Advances Heighten Threat
Of Bio-Terrorism
By Harrison Sheppard
Los Angeles Daily News,1249,125014261,00.html?
LOS ANGELES - Improving technology is increasing the possibility of biological terrorism against Los Angeles and other U.S. cities, a military expert on biological warfare said at a seminar on bioterrorism.
Dr. Theodore J. Cieslak, field operations chief at the U.S. Army Medical Research Institute of Infectious Diseases at Fort Detrick, Md., said that only major world powers with huge research budgets can develop biological weapons that can kill mass numbers of people. But samples of viruses such as anthrax are relatively easy to obtain, he said, and terrorists continue to get smarter.
"The technology is there now to do it on a small scale," Cieslak said after his talk. "To do it on a larger scale is, fortunately for us, a lot more problematic."
But, he added, "the intelligence community feels within the next 10 years the chance of a larger scale successful attack is overwhelming."
Cieslak was speaking at an annual three-day conference organized by Los Angeles County coroner/chief medical examiner Lakshmanan Sathyavagiswaran to provide professional education to his staff and other medical examiners from throughout the country. It was held in the Los Angeles community of North Hollywood.
Held at the Beverly Garland Hilton Hotel in North Hollywood, the conference includes such gruesome topics as "Use of Cadaver Detection Dogs" and "Homicide Since the Middle Ages."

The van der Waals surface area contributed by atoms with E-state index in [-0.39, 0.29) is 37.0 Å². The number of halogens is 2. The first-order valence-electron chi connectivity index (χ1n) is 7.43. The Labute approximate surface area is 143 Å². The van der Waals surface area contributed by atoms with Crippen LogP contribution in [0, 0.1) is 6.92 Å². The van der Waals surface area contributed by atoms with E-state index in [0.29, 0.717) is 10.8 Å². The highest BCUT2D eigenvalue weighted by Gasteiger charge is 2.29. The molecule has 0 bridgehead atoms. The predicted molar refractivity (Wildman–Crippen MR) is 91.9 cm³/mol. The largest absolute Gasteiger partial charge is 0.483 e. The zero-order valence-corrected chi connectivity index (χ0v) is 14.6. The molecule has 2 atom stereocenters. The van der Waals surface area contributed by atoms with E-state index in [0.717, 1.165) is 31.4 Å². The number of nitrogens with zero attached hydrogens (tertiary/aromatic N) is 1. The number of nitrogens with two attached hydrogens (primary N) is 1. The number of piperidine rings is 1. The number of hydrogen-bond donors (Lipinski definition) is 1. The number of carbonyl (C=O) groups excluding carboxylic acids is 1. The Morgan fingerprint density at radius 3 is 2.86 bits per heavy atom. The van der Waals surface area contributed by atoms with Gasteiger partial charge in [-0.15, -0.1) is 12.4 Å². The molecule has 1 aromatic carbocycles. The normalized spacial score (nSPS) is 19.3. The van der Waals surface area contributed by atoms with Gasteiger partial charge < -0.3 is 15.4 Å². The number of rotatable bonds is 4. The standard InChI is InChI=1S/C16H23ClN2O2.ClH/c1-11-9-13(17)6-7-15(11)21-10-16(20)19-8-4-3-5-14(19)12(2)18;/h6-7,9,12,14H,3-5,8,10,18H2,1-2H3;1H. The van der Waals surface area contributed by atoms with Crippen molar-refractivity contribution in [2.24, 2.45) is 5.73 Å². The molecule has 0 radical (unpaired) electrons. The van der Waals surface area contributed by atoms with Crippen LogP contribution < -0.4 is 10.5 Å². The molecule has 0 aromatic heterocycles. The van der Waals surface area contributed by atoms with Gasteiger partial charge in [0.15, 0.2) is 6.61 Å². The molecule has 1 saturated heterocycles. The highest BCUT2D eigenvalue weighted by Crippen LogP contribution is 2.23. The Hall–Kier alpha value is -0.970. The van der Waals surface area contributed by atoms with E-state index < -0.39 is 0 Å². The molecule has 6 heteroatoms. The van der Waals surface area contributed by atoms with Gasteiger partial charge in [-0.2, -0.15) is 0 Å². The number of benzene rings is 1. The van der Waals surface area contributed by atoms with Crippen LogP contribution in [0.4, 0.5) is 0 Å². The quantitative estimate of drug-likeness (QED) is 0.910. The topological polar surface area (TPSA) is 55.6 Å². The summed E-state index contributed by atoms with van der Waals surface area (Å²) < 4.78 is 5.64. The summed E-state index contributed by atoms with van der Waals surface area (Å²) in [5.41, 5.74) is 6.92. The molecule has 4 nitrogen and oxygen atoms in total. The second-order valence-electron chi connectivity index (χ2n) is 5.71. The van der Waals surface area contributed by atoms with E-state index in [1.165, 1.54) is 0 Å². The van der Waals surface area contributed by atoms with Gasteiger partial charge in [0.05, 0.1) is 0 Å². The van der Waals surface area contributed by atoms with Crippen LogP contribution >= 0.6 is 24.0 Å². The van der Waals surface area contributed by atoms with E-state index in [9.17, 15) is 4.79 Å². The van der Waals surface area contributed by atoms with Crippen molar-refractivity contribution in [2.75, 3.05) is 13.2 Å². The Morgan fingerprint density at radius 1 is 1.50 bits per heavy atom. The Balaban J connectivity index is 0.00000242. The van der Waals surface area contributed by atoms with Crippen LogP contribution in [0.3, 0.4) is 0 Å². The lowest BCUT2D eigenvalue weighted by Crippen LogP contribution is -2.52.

Cieslak tried to teach the doctors what to look for if they suspect an anthrax attack but said it is difficult to diagnose at first. Unfortunately, the disease's first symptoms are similar to a common cold or flu, and by the time they become more serious, it is too late for treatment, he said.
"If we wait for the medical examiner to make the first diagnosis, the horse is already out of the barn."
Instead, the best hope doctors have is to then quickly try to find other people who have come into contact with the virus and administer the proper antibiotics along with a vaccine.
Law enforcement officials have seen a steep rise in the number of anthrax hoaxes in the past few years, he said, to the point where they have become the '90s equivalent of the bomb threat or the fire alarm pull.
It is relatively easy to obtain a culture of anthrax, he said.
But the good news is that in order to spread the virus effectively through the air, it has to be reduced in size and kept that way over time, a very difficult and expensive process that only a few countries have mastered.
Members of the audience reacted with a mix of shock and shrugs. Some said they were personally more worried about realistic, everyday threats like gunshots and automobile accidents rather than something that has only a slim possibility of occurring. Others said just the possibility of a terrorist anthrax attack was frightening.
"It's a scary thought," said Dr. Lisa Scheinin, a deputy medical examiner with the county coroner's office. "The scary thing is by the time you know what the problem is, there are people who are already dead and are going to die no matter what you do."
It's kind of sobering how easy it is, if some nut with a little bit of brains wants to do it.